20170323, 18:23  #60 
Dec 2008
you know...around...
1127_{8} Posts 
To get a persistence of more than 60%, the value for P must be higher. For P around 20,000 you get B>60% with D a primorial >= 17#, without having to cope with a small A value.
For P around 50,000, you can even choose, say, D=41#, and still get a decent A~4% (maybe more) with B>60~65%. Downside is, the tests take longer... If you're looking for merit >30, D=30 is most effective for the P's you're looking at. 
20170323, 19:21  #61  
"Dana Jacobsen"
Feb 2011
Bangkok, TH
38A_{16} Posts 
Quote:
7 D=30 7 D=210 2 D=2310 4 other (3 are maximal gaps, 1 is D=7230) Looking at allgaps.dat for merits >= 30, 476 D=30 427 D=210 56 D=2310 20 D=6 9 D=46410 This is heavily impacted by what's being searched for, but I believe D=30 has much more searching than other divisors. For all gaps >= 10 merits, D=30 has over 4 times as many results as the next (D=210). For gaps under 40k, percent of merits that are over 30. Again impacted by search ranges but maybe it tells us something: 7.17% D=30 7.54% D=210 7.99% D=2310 4.55% D=6 4.23% D=46410 27.78% D=9570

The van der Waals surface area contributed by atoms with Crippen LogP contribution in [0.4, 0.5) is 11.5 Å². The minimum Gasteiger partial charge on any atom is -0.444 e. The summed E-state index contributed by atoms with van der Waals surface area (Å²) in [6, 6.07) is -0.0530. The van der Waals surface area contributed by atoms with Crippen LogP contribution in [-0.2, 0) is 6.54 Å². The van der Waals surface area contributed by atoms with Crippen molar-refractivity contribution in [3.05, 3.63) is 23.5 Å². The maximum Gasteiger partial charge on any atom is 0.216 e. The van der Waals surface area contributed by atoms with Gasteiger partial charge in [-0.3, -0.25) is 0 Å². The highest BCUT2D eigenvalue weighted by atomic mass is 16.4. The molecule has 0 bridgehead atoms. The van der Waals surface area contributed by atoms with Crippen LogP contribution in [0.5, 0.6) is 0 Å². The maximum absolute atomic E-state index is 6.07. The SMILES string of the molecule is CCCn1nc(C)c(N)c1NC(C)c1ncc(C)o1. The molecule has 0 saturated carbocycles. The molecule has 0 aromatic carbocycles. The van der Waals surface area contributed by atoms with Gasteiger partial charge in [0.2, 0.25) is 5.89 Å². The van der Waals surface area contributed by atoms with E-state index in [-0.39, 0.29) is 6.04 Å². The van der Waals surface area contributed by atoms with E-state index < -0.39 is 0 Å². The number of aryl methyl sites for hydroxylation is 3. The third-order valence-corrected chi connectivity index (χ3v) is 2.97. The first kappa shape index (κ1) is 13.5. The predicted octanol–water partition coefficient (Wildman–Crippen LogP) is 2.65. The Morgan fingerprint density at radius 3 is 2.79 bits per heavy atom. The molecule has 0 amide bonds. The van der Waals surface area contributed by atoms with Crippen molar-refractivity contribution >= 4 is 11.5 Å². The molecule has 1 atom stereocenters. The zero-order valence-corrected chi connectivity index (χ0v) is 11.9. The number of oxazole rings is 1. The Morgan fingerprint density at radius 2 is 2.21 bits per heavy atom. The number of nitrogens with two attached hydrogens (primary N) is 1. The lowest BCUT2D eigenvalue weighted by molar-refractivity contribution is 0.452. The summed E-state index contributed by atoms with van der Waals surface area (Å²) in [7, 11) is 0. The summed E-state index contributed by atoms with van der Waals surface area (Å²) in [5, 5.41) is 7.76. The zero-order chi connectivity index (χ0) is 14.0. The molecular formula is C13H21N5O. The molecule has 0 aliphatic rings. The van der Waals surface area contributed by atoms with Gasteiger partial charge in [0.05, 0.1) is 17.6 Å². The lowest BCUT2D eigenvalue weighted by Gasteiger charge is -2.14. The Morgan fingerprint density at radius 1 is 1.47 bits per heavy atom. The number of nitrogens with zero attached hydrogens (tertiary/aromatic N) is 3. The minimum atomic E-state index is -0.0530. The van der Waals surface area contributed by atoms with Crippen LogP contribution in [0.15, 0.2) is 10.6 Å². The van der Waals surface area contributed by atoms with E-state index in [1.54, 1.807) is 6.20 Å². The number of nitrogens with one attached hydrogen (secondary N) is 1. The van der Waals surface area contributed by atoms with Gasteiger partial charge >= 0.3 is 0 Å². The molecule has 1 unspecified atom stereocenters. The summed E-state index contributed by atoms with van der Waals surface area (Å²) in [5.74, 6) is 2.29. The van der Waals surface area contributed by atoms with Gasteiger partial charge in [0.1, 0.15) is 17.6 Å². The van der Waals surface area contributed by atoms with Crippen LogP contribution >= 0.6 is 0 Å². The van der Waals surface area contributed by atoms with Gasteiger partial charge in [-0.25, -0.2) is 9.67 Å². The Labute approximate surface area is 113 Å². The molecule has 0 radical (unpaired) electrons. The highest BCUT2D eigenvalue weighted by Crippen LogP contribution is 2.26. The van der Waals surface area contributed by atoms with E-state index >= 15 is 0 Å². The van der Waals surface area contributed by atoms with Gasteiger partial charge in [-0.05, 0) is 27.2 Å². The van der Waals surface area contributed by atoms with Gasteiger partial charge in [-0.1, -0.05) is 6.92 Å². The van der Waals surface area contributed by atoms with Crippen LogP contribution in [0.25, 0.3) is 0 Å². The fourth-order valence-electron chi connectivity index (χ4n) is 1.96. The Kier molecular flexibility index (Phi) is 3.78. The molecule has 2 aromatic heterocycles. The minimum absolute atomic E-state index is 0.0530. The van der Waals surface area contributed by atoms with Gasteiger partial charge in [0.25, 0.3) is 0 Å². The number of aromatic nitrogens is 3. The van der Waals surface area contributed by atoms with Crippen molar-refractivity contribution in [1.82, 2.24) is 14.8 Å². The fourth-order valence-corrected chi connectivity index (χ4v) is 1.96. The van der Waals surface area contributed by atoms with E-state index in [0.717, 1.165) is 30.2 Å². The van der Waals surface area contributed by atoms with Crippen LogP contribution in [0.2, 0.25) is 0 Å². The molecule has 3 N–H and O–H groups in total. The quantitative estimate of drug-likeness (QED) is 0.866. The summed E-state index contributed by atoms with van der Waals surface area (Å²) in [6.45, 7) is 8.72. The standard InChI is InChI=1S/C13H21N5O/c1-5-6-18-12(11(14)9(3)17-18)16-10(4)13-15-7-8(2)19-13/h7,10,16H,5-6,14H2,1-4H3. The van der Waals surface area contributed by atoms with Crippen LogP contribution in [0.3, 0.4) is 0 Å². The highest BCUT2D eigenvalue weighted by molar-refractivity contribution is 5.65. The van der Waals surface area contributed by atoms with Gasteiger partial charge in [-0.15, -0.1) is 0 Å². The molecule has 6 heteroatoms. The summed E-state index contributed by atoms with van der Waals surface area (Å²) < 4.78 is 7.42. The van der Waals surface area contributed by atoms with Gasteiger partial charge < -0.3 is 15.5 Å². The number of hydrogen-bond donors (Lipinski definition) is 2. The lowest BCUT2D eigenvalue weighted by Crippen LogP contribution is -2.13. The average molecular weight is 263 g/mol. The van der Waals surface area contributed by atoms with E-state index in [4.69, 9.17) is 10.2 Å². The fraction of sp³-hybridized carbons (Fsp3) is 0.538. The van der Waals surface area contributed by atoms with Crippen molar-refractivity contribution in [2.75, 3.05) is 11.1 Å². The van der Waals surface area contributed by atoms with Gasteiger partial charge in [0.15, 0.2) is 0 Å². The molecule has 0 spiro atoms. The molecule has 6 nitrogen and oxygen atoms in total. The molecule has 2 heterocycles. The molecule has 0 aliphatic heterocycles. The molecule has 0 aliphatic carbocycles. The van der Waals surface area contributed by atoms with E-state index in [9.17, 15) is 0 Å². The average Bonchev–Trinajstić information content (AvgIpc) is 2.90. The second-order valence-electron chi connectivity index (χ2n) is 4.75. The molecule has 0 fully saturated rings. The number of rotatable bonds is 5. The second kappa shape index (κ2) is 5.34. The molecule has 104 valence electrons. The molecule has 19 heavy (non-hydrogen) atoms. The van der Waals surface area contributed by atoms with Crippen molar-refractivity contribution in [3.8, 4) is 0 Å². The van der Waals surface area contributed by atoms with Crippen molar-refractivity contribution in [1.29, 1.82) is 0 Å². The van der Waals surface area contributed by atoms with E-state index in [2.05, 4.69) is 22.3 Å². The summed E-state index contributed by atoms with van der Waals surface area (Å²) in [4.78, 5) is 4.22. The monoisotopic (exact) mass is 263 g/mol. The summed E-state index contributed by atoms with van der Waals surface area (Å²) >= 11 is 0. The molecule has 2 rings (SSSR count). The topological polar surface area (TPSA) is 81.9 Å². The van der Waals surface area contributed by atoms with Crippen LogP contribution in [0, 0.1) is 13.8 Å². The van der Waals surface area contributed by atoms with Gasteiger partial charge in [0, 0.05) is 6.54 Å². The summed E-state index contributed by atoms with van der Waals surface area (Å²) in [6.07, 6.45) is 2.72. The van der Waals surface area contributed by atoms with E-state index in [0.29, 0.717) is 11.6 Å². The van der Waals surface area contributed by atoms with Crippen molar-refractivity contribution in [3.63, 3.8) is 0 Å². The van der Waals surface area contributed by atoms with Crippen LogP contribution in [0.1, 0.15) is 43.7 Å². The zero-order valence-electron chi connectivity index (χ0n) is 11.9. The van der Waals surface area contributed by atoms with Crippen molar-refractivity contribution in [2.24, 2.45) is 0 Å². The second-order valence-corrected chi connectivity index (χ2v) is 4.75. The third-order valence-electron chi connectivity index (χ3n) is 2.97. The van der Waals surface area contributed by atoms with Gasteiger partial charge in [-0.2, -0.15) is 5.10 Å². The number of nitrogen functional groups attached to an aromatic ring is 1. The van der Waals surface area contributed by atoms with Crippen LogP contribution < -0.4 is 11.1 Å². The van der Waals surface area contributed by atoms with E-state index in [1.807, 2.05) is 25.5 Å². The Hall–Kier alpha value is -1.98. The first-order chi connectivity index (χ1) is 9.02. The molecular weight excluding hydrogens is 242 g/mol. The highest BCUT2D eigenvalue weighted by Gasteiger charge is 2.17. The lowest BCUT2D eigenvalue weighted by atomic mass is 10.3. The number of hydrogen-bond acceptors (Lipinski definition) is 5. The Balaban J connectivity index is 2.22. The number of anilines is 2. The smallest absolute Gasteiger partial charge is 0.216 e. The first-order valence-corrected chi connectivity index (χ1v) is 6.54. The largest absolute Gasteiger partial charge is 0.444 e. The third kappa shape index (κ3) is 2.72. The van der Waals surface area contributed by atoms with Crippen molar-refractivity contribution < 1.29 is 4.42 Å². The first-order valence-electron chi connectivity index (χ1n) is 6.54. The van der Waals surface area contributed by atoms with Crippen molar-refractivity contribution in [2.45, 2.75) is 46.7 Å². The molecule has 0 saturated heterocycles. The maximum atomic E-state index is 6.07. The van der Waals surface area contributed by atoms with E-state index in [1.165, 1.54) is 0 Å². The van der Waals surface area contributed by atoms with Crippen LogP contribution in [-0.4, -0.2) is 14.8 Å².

20170323, 22:50  #62  
Jun 2003
Oxford, UK
11101101010_{2} Posts 
Quote:


20170328, 18:49  #63  
Dec 2008
you know...around...
1001010111_{2} Posts 
Quote:
Only my results may vary a bit more or less compared to yours. I'm basically looking at the count of coprimes mod P#. In my example, 50000#/41#, i.e. D=304250263527210, showed a persistance of >60%, according to your definition. 

20170719, 22:27  #64 
Einyen
Dec 2003
Denmark
2^{3}·7·53 Posts 
Regarding the "new" gap formula by Maynard, Tao and others
https://www.youtube.com/watch?v=BH1GMGDYndo https://arxiv.org/abs/1408.4505 G(X) >= C * log X * loglog X * loglogloglog X / (logloglog X)^2 They found out that C can get arbitrarily large as X>infinity. I was curious about the value of this "MaynardTao" constant for known gaps: C= Gn * (logloglog Pn)^2 / (log Pn * loglog Pn * loglogloglog Pn) It seems to follow the "Cramér–Shanks–Granville ratio" somewhat and is largest at the smaller gaps. Code: